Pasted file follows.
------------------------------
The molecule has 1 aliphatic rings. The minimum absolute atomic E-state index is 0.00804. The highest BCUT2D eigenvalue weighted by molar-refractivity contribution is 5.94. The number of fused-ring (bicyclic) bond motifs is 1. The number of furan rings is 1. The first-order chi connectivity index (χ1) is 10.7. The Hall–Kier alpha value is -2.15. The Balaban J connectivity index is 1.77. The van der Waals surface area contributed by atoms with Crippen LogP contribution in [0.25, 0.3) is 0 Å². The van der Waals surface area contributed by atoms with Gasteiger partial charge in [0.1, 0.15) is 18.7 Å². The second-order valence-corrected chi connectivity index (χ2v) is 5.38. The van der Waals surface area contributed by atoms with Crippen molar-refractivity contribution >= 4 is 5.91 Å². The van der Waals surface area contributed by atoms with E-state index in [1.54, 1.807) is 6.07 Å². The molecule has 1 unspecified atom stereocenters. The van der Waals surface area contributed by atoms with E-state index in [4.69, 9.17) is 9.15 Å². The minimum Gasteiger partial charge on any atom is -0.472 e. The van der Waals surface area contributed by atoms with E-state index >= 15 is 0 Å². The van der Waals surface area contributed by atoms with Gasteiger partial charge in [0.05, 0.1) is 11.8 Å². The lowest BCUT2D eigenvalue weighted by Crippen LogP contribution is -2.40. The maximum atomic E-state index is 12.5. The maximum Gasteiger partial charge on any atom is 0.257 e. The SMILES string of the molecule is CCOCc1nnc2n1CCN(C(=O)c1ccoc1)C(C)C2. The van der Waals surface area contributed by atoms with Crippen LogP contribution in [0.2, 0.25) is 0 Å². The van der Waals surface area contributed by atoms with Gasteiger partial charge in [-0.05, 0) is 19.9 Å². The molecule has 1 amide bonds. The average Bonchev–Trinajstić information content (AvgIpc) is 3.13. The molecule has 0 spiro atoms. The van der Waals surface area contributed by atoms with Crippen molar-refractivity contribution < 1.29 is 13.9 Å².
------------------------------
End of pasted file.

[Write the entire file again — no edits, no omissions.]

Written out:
The molecule has 1 aliphatic rings. The minimum absolute atomic E-state index is 0.00804. The highest BCUT2D eigenvalue weighted by molar-refractivity contribution is 5.94. The number of fused-ring (bicyclic) bond motifs is 1. The number of furan rings is 1. The first-order chi connectivity index (χ1) is 10.7. The Hall–Kier alpha value is -2.15. The Balaban J connectivity index is 1.77. The van der Waals surface area contributed by atoms with Crippen LogP contribution in [0.25, 0.3) is 0 Å². The van der Waals surface area contributed by atoms with Gasteiger partial charge in [0.1, 0.15) is 18.7 Å². The second-order valence-corrected chi connectivity index (χ2v) is 5.38. The van der Waals surface area contributed by atoms with Crippen molar-refractivity contribution >= 4 is 5.91 Å². The van der Waals surface area contributed by atoms with E-state index in [1.54, 1.807) is 6.07 Å². The molecule has 1 unspecified atom stereocenters. The van der Waals surface area contributed by atoms with E-state index in [4.69, 9.17) is 9.15 Å². The minimum Gasteiger partial charge on any atom is -0.472 e. The van der Waals surface area contributed by atoms with E-state index >= 15 is 0 Å². The van der Waals surface area contributed by atoms with Gasteiger partial charge in [0.05, 0.1) is 11.8 Å². The lowest BCUT2D eigenvalue weighted by Crippen LogP contribution is -2.40. The maximum atomic E-state index is 12.5. The maximum Gasteiger partial charge on any atom is 0.257 e. The SMILES string of the molecule is CCOCc1nnc2n1CCN(C(=O)c1ccoc1)C(C)C2. The van der Waals surface area contributed by atoms with Crippen LogP contribution in [0.2, 0.25) is 0 Å². The van der Waals surface area contributed by atoms with Gasteiger partial charge in [-0.05, 0) is 19.9 Å². The molecule has 1 amide bonds. The average Bonchev–Trinajstić information content (AvgIpc) is 3.13. The molecule has 0 spiro atoms. The van der Waals surface area contributed by atoms with Crippen molar-refractivity contribution < 1.29 is 13.9 Å².